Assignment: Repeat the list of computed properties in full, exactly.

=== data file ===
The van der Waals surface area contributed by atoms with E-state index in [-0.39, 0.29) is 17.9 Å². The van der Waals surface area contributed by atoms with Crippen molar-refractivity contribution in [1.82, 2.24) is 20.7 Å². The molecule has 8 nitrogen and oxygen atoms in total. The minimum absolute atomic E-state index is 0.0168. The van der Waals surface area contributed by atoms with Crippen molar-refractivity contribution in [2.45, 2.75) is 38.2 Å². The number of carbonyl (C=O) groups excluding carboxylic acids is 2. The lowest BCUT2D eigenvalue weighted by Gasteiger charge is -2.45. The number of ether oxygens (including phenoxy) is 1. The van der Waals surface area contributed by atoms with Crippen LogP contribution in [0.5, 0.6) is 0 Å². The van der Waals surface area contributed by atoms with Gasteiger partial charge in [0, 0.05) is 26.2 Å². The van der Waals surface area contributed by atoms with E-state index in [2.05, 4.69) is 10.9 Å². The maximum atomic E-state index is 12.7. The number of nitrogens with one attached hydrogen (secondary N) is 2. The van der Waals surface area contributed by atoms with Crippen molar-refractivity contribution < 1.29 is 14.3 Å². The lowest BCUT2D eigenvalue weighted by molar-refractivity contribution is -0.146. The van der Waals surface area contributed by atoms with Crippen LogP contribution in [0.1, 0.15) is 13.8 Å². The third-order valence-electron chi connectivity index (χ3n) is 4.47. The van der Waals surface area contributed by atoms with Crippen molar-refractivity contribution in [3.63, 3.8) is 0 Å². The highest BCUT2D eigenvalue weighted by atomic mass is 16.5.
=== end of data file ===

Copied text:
The van der Waals surface area contributed by atoms with E-state index in [-0.39, 0.29) is 17.9 Å². The van der Waals surface area contributed by atoms with Crippen molar-refractivity contribution in [1.82, 2.24) is 20.7 Å². The molecule has 8 nitrogen and oxygen atoms in total. The minimum absolute atomic E-state index is 0.0168. The van der Waals surface area contributed by atoms with Crippen molar-refractivity contribution in [2.45, 2.75) is 38.2 Å². The number of carbonyl (C=O) groups excluding carboxylic acids is 2. The lowest BCUT2D eigenvalue weighted by Gasteiger charge is -2.45. The number of ether oxygens (including phenoxy) is 1. The van der Waals surface area contributed by atoms with Crippen LogP contribution in [0.5, 0.6) is 0 Å². The van der Waals surface area contributed by atoms with Gasteiger partial charge in [0, 0.05) is 26.2 Å². The van der Waals surface area contributed by atoms with E-state index in [2.05, 4.69) is 10.9 Å². The maximum atomic E-state index is 12.7. The number of nitrogens with one attached hydrogen (secondary N) is 2. The van der Waals surface area contributed by atoms with Crippen molar-refractivity contribution < 1.29 is 14.3 Å². The lowest BCUT2D eigenvalue weighted by molar-refractivity contribution is -0.146. The van der Waals surface area contributed by atoms with Crippen LogP contribution in [0.1, 0.15) is 13.8 Å². The third-order valence-electron chi connectivity index (χ3n) is 4.47. The van der Waals surface area contributed by atoms with Crippen molar-refractivity contribution in [3.63, 3.8) is 0 Å². The highest BCUT2D eigenvalue weighted by atomic mass is 16.5.